Molly

Molly, 14, of Harrow, north west London, was found dead in her bedroom in November 2017 after showing 'no obvious signs' of severe mental health issues
Thirty families have blamed social media for provoking their children's suicides as it emerged Pinterest sent tragic Molly Russell a personalized email containing images of self-harm.

Molly, 14, of Harrow, north west London, was found dead in her bedroom in November 2017 after showing 'no obvious signs' of severe mental health issues.

Her family later found she had been viewing material on social media linked to anxiety, depression, self-harm and suicide.

The teenager's father has now criticized Pinterest, alongside Instagram, for hosting 'harmful' images he said may have played a part in her death.

Ian Russell said: 'The more I looked, the more there was that chill horror that I was getting a glimpse into something that had such profound effects on my lovely daughter. Pinterest has a huge amount to answer for.'

Papyrus, a charity working to prevent child suicides, said it has been contacted by 30 families who suspect social media played a part in their children's deaths, the Sunday Times reported.

Pinterest, which allows users to save images in a virtual scrapbook, hosts images of self-harm wounds, fists clasping white pills, and macabre mottos which can be viewed by children aged 13 and over.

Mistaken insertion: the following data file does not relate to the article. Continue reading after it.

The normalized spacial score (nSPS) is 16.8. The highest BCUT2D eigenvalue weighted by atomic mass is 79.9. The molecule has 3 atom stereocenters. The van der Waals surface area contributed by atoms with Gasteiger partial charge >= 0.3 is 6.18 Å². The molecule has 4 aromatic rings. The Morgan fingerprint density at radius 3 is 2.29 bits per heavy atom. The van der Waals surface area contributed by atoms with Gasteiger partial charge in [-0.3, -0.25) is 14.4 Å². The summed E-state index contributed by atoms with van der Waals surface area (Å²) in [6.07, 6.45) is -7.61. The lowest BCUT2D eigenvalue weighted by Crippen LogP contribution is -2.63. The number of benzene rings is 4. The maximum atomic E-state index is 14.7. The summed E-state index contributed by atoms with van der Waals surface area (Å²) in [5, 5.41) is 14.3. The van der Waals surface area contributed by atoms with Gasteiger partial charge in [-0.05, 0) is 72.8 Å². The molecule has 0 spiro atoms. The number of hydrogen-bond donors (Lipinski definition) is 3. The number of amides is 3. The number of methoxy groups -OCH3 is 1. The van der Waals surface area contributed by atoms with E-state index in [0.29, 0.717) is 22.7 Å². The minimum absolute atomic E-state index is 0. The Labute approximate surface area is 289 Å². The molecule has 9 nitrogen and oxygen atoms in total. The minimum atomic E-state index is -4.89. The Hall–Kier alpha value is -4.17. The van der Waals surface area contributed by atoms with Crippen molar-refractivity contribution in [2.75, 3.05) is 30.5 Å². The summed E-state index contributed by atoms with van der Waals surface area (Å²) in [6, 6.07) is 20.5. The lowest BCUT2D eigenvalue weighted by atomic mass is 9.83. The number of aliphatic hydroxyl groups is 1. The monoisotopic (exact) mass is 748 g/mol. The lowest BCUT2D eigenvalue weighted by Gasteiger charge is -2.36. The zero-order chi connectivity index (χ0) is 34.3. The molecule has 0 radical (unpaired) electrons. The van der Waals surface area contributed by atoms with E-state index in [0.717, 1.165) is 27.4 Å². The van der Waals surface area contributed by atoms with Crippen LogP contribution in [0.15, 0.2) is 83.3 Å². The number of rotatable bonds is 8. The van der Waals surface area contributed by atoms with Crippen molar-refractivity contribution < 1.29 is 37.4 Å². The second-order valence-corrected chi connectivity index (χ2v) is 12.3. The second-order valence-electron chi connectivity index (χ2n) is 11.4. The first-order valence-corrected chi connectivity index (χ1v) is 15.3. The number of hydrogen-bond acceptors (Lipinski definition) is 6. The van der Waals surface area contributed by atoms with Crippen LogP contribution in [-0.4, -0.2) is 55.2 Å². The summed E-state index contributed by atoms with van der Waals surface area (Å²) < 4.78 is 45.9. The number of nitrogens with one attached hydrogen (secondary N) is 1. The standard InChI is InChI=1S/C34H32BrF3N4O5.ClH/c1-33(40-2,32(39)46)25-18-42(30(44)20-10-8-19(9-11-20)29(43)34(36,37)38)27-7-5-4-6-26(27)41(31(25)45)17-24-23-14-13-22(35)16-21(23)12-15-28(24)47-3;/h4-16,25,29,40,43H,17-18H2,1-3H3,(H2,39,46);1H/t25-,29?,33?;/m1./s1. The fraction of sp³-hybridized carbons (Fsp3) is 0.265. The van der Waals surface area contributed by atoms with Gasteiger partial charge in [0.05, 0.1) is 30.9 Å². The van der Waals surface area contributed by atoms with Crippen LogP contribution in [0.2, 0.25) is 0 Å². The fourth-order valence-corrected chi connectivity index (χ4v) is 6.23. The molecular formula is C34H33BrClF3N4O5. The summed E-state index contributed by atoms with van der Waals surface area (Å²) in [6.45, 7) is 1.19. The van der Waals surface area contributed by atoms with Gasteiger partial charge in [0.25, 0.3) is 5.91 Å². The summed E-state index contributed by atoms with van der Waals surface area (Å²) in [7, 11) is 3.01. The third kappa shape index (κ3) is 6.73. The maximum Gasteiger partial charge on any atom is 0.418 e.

The website, which uses algorithms to drive content, sent a personalized email to Molly containing graphic images a month after she died.

The email, which included an image of a slashed thigh, said: 'I can't tell you how many times I wish I was dead.'

Her father has now asked for an independent regulator to be established in the UK to ensure distressing content is 'removed from social media and online within 24 hours'.

Mr Russell said: 'We are very keen to raise awareness of the harmful and disturbing content that is freely available to young people online.

'Not only that, but the social media companies, through their algorithms, expose young people to more and more harmful content, just from one click on one post.

'In the same way that someone who has shown an interest in a particular sport may be shown more and more posts about that sport, the same can be true of topics such as self-harm or suicide.'

Mr Russell said Molly, who went to Hatch End High School in Harrow, Middlesex, had started viewing disturbing posts on the social network without the family's knowledge.

He told the BBC: 'She seemed to be a very ordinary teenager. She was future-looking. She was enthusiastic.